• 0x1080 - 4120d - 103 MHZ - VHF and 200 MHz
  • 0x32C8 - 13000d - 325 MHz - 330 MHz
  • 0x3A98 - 15000d - 375 MHz - UHF R1/R2
  • 0x6D88 - 28040d - 701 MHz - 700 MHz
  • 0x7D28 - 32040d - 801 MHz - 800 MHz

Low Frequency

2 bytes - Low Frequency of tuning

Value = (Low Frequency in MHz - Base Frequency in MHz) * 1000 / 5

Example Low at 200 MHz - 0x5848 = 22,600d

22,600/200 = 116 MHz + 103 base = 216 MHz

440 MHz = 32C8

517 MHz = 6EF0

10 MHz = 7D0 (useful for subtraction)

High Frequency

2 bytes - High Frequency of tuning

Calculated same as Low Frequency

Code Plug Part Number

16 Bytes of the code plug part number No idea what it's used for


16 bytes The TANAPA is a configuration code of the hardware in the radio. Model numbers can vary but the TANAPA can be close or the same. Not sure what TANAPA stands for.


Mobile Power Settings 0x2CF and 0x2D0 are low and high power settings. These are the fixed settings in the radio, not what you can adjust them to in CPS.

All HT's have this set to 0 in both. HT's don't have an info screen in CPS showing the power, that tab is not there for HT's

The setting is not linear. Below is what I've found in the default code plugs. Note the series here is the CDM (25) or the CM (50). Tested means it's not a number that appears in the default codeplugs, but what I got. Power is in watts displayed in the CPS info screen. I don't have this for all the values here.

Hex     Power   Default Series
16      1       25 Series
19              50 Series
2D      3       Tested
3D              25 Series
6A              25 Series
70      20      25 Series
7B              50 Series
7D              50 Series
7F      26      Tested
84              50 Series
89      30      25 Series
8D      66      25 Series
A6              50 Series
AD      48      25 Series
B1              50 Series
B8              25 Series
D4      72      25 Series
E4      83      Tested
F4      95      Tested
FF      104     Tested


1 byte This is the Region code.

  • 0xFF is the default used in the unofficial codeplugs.
  • 0x00 Super TANAPA ?
  • 0x01 - US

0x2DD - CHD

Control head. Not sure if this is bits active or the entire byte.

Known Control head options across all waris radios:

A, C, D, F, G, H, J, K, N


C - No Display, PR860/HT750/GP140/320/330/240/340/540/640
D - Keypad 
F - 1 Line Display, Limited Keypad GP360 HT1250
G - In H25 only
H - 1 Line display, Full Keypad, HT1250/GP280/380/580/680
J - in H65 only - 16chan only, no or limited keypad, conv_pmor_16ch_pnk/plk
K - in H65 Only - 16chan only, full keypad conv_pmor_16ch_pfk
N - 4 Line Display, HT1550/GP1280


A - No Display, No Keypad - Databox
C - No Display, Basic Keypad CDM750/GM140/340/640 
D - 1 Line Display, Limited Keypad CDM1250
F - One Line Display, Standard Keypad,  CDM1550/GM160/360/660
N - GM380/1280

Please read the notes under the codeplug version information regarding this.

Byte value vs CHD

 0 - C, Mobile, 25 
10 - C, H/M, 25, 34, 38, 45, 50 
11 - D, M, 25
20 - D, H, 34
21 - F & H, 25, 34, 38, display H is only onHT's, but F is on mobile and HT's 
30 - C K & J, 65 series HT only
31 - F & H, 34 series HT only
32 - N, 25 series only, HT and Mobile
33 - F & H, 50 & 65 Series, Mobile and HT for 65, Mobile only for 50 
40 - A, 25 series only, Mobile only


Looks to be a bit mask. Changing from 0xA1 to 0x81 (toggle bit 5) changed an HT to a mobile. On the mobile, squelch adjustment went away, along with radio password. The buttons changed to be Mobile config.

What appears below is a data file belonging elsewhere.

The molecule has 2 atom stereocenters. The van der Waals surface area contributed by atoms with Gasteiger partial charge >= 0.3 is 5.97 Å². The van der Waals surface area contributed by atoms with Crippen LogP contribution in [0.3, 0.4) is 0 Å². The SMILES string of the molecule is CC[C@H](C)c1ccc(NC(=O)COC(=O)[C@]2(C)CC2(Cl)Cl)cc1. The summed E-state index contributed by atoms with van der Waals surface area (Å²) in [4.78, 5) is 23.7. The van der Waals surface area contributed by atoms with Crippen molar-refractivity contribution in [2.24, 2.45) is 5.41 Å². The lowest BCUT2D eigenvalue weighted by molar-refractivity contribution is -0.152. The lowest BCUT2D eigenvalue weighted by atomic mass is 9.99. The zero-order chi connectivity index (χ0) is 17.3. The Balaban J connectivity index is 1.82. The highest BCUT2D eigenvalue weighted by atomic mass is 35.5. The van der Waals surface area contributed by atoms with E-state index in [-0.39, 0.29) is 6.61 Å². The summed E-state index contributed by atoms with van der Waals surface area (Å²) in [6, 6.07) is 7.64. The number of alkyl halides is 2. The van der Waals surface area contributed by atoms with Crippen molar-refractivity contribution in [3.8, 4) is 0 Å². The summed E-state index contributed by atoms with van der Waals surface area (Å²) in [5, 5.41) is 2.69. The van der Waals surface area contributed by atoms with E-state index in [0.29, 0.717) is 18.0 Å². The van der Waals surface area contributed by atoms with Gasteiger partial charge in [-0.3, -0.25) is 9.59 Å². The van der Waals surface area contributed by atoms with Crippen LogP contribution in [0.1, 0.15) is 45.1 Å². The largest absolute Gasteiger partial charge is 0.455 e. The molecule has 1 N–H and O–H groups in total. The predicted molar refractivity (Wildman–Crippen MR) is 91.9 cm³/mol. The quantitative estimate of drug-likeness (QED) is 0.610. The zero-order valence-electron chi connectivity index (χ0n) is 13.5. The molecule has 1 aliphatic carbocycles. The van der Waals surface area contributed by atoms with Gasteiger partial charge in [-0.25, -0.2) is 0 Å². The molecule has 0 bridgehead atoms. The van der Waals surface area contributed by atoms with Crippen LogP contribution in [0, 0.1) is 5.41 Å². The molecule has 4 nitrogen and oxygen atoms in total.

Bit 5 on makes a mobile

changes in radio configuration

  • Auto power mode and radio-radio cloning, and hook defeats pl was lost.
  • Auto backlight and Tx Low battery LED were removed. Mobile backlight intensity was added.
  • TX low battery alert an wrap-around were lost.
  • Gained revert scan and hook
  • monitor sticky permanent alert was removed
  • control head mic was gained
  • default display stayed the same (this was a 4 line radio)
  • Lost radio lock password
  • TX Power, aux control, accessory pins and accessory config tabs gained.

controls and menus

  • conventional buttons changed to mobile
  • Utilities menu lost squelch, light disable, when available and radio lock.

conventional personality

  • advanced tab gained tx only personality
  • new tab "data revert"


  • mdc system config gained remote monitor tab


Not sure what this does, but I encountered a UHF R1 HT model H25RDH9DP5, that was 0xCC78 and it would not load the codeplug from a H25RDH9DP9 HT with everything in the FDB being the same other than the source CP was 0xCE79.

I tried changing each byte independently and CPS still would not allow the CP to be written to the HT. Only with both flipped to the proper 0xCE79 of the source radio would CPS write the unit.

Any more information would be helpful


Unknown, but appears to have something to do with features on a bitmask basis changed from 0xFF to 0xCF and lost remote monitor option in the radio call sub menu.

0x2E1 - FPP

This has more features on a bit mask basis.

Lower nibble known options

Bit 3 is FPP, unsure about the other bits.
5 - 0101 - FPP
D - 1101 - FPP
B - 1011 - No FPP
9 - 1001 - no FPP
8 - 1000 - No FPP 
4 - 0100 - No FPP ? - maybe a fluke? - only on 65 and 50 series radios have this bit set.
1 - 0001 - No FPP
0 - 0000 - No FPP

Note that enabling FPP is possible in the mobile and HT1250 (even 750) radios. It will show up in the CPS, allow you to add it to the menu and everything, but it won't work. Edit mode also needs to be enabled on that channel and you need the red battery or hacked firmware. If anyone has Ideas for the CDM, let me know.


Unsure what this is, but when opening an srecord and saving it again, CPS changed this from from 0x30 to 0x10 (and low power from 0x16 to 0x19).

Programing block

This now has it's own page

The programing block is the next block after the tuning and FDB blocks, typically starting at 0x300.

CodePlug Backup

It's vital you backup your full codeplug (tuning, features and programing) before you try anything.

You use CPtool to do this and read the radio from 0x0000 to 0x3FFF (16k bytes of eeprom).